Geography

Sugarloaf Township is in Luzerne County's Conyngham Valley. Nescopeck Mountain forms its natural northern boundary, while Buck and Butler Mountains form its southern border. The township is drained by the Susquehanna River. Its unincorporated communities include Black Ridge, Council Crest, Sybertsville, and Tomhicken. Penn State Hazleton is located in the southeastern corner of the township (near Black Ridge) Sugarloaf is part of the Hazleton Area School District, which operates public schools in the township and nearby West Hazleton and Black Creek townships. The U.S. Census Bureau says the township has a total area of 22.5 square miles (58.2 km²), of which 22.4 square miles is land and 0.07% is water. The municipality is in the northeastern part of Luzersne County. PA 93 serves the township, and interchanges with I-80 in the northern half of the municipality. I-81 crosses the southeast corner of SugarloAF, where itInterchanges with PA 93 in Black Ridge and I-79 in the southern half. The county seat is Hazleton, and the township encircles the borough of ConynGHam Borough, which is located to the south of the city of Wilkes-Barre. The town of West Hazle is in northwest Luzerna County, near the town of Black Creek, and is near the county seat of Hazleton.

Demographics

As of the census of 2000, there were 3,652 people, 1,222 households, and 944 families residing in the township. The population density was 166.6 people per square mile (64.4/km²) The racial makeup of the township was 98.03% White, 0.27% African American, 1.11% Native American, and 1.01% Asian. Hispanic or Latino of any race were 0.71% of the population. The median income for a household in the Township was $53,611, and $62,256 for a family. The per capita income was $22,444. About 2.7% of families and 5.6% of people were below the poverty line, including 4.3% of those under age 18 and 13.8% ofThose age 65 or over. The township is located on the New Jersey Turnpike, which connects to New Jersey, New Jersey and New York via the Raritan River and the Susquehannock River. It is located near the junction of the New York and Long Island Rivers, and the Delaware River, which connect to New York City and New Jersey via the Delaware Valley. It was the site of the U.S. Civil War and the Battle of the Bulge, which took place in the late 1800s and early 1900s. The town's name is derived from the word "bullet" which means "to shoot" or "to kill".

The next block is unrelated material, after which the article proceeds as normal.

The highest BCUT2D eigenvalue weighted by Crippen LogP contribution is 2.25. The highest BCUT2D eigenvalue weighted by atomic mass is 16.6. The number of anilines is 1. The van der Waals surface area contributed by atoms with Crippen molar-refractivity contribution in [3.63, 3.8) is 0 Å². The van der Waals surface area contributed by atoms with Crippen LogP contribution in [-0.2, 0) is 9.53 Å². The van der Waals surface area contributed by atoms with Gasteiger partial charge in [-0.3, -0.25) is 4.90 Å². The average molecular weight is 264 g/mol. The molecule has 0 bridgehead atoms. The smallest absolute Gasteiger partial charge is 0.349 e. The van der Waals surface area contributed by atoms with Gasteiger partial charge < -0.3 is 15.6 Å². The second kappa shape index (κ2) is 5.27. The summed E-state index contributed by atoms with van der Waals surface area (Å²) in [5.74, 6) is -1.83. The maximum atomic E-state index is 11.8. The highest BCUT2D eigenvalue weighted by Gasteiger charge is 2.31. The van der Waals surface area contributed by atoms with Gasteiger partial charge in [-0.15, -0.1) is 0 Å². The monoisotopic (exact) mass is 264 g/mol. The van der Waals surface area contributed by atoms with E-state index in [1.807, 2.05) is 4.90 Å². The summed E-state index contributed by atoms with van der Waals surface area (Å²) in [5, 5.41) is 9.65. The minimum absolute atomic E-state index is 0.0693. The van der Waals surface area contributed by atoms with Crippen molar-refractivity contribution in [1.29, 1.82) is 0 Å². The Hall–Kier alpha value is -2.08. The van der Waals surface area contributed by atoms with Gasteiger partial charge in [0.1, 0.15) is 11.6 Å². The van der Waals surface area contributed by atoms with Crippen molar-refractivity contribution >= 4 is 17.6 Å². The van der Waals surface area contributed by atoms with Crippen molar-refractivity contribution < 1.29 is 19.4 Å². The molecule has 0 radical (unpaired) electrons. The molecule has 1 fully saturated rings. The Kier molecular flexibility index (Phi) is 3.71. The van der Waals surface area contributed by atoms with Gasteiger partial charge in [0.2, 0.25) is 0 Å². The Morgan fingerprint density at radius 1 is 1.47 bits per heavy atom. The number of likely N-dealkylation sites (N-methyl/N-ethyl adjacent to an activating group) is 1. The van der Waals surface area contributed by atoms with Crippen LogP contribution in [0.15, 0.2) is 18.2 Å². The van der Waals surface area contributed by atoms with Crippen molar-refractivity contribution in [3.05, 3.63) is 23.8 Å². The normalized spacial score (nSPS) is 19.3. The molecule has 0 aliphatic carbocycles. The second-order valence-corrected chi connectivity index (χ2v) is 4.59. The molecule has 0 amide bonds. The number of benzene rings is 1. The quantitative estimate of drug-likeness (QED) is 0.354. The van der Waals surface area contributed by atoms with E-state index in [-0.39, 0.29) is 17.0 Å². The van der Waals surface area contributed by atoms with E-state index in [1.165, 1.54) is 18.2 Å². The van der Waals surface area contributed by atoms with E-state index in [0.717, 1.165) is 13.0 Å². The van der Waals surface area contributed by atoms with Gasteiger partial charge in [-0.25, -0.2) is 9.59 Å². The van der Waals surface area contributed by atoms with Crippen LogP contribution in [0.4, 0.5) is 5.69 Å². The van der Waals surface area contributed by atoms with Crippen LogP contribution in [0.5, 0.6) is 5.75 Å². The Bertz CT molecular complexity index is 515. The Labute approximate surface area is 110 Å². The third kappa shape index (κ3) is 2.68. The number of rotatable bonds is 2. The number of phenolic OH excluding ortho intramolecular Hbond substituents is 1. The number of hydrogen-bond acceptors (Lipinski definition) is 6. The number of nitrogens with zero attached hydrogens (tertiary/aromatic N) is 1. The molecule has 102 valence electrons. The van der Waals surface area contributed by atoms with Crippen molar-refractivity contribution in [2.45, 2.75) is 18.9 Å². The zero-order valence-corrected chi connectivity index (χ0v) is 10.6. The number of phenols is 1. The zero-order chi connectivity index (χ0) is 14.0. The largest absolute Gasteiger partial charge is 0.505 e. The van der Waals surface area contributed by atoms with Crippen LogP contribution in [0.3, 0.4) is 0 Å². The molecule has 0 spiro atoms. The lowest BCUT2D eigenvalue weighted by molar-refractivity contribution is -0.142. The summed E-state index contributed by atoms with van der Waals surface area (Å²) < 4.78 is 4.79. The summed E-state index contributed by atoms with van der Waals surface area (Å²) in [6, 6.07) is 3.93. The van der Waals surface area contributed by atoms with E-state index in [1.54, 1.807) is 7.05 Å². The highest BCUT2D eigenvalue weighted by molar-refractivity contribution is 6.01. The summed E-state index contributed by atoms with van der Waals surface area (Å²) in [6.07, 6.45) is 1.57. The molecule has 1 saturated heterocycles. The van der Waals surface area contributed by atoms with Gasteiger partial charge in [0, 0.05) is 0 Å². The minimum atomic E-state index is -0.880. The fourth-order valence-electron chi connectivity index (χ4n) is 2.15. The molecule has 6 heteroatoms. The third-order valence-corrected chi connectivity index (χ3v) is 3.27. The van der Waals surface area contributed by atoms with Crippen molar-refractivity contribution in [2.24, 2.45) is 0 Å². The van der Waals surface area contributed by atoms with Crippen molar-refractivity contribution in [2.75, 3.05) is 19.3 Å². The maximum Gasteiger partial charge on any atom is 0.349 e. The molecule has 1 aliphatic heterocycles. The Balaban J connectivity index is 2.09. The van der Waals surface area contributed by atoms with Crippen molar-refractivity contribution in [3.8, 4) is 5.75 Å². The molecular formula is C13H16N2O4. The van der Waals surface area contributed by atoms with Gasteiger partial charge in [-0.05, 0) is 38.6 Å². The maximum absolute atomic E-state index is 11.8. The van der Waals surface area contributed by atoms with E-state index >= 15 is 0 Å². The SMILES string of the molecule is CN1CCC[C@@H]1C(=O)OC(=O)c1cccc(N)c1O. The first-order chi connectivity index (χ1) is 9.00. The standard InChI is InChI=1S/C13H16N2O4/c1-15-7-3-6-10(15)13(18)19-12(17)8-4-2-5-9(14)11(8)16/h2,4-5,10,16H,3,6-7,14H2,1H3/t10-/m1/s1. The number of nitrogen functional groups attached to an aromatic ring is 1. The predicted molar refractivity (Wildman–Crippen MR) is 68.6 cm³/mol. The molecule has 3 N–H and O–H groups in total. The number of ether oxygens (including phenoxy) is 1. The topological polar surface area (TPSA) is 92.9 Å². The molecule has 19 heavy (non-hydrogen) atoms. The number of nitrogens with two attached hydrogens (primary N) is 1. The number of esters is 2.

• Sugarloaf's population in Luzerne County, Pennsylvania of 1,193 residents in 1900 has increased 3,25-fold to 3,879 residents after 120 years, according to the official 2020 census.